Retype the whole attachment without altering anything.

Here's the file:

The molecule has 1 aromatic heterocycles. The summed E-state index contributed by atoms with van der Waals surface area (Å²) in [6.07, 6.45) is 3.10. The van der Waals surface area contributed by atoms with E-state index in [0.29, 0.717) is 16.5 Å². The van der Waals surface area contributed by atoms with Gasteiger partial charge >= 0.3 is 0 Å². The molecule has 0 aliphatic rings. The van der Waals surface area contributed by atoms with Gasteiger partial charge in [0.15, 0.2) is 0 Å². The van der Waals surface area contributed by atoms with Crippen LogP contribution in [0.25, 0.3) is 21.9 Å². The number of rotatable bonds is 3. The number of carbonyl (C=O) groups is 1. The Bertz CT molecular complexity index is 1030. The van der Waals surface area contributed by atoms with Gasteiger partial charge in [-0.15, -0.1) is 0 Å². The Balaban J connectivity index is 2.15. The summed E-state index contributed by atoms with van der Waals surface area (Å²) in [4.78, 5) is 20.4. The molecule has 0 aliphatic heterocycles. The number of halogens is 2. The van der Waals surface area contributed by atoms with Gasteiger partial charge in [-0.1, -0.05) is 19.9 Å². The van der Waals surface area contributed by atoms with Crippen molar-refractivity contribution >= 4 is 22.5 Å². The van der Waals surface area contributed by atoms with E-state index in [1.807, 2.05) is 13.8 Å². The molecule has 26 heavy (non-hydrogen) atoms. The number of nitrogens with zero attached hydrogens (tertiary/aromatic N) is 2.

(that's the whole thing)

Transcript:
The molecule has 1 aromatic heterocycles. The summed E-state index contributed by atoms with van der Waals surface area (Å²) in [6.07, 6.45) is 3.10. The van der Waals surface area contributed by atoms with E-state index in [0.29, 0.717) is 16.5 Å². The van der Waals surface area contributed by atoms with Gasteiger partial charge >= 0.3 is 0 Å². The molecule has 0 aliphatic rings. The van der Waals surface area contributed by atoms with Gasteiger partial charge in [0.15, 0.2) is 0 Å². The van der Waals surface area contributed by atoms with Crippen LogP contribution in [0.25, 0.3) is 21.9 Å². The number of rotatable bonds is 3. The number of carbonyl (C=O) groups is 1. The Bertz CT molecular complexity index is 1030. The van der Waals surface area contributed by atoms with Gasteiger partial charge in [-0.15, -0.1) is 0 Å². The Balaban J connectivity index is 2.15. The summed E-state index contributed by atoms with van der Waals surface area (Å²) in [4.78, 5) is 20.4. The molecule has 0 aliphatic heterocycles. The number of halogens is 2. The van der Waals surface area contributed by atoms with Gasteiger partial charge in [-0.1, -0.05) is 19.9 Å². The van der Waals surface area contributed by atoms with Crippen molar-refractivity contribution >= 4 is 22.5 Å². The van der Waals surface area contributed by atoms with E-state index in [1.807, 2.05) is 13.8 Å². The molecule has 26 heavy (non-hydrogen) atoms. The number of nitrogens with zero attached hydrogens (tertiary/aromatic N) is 2.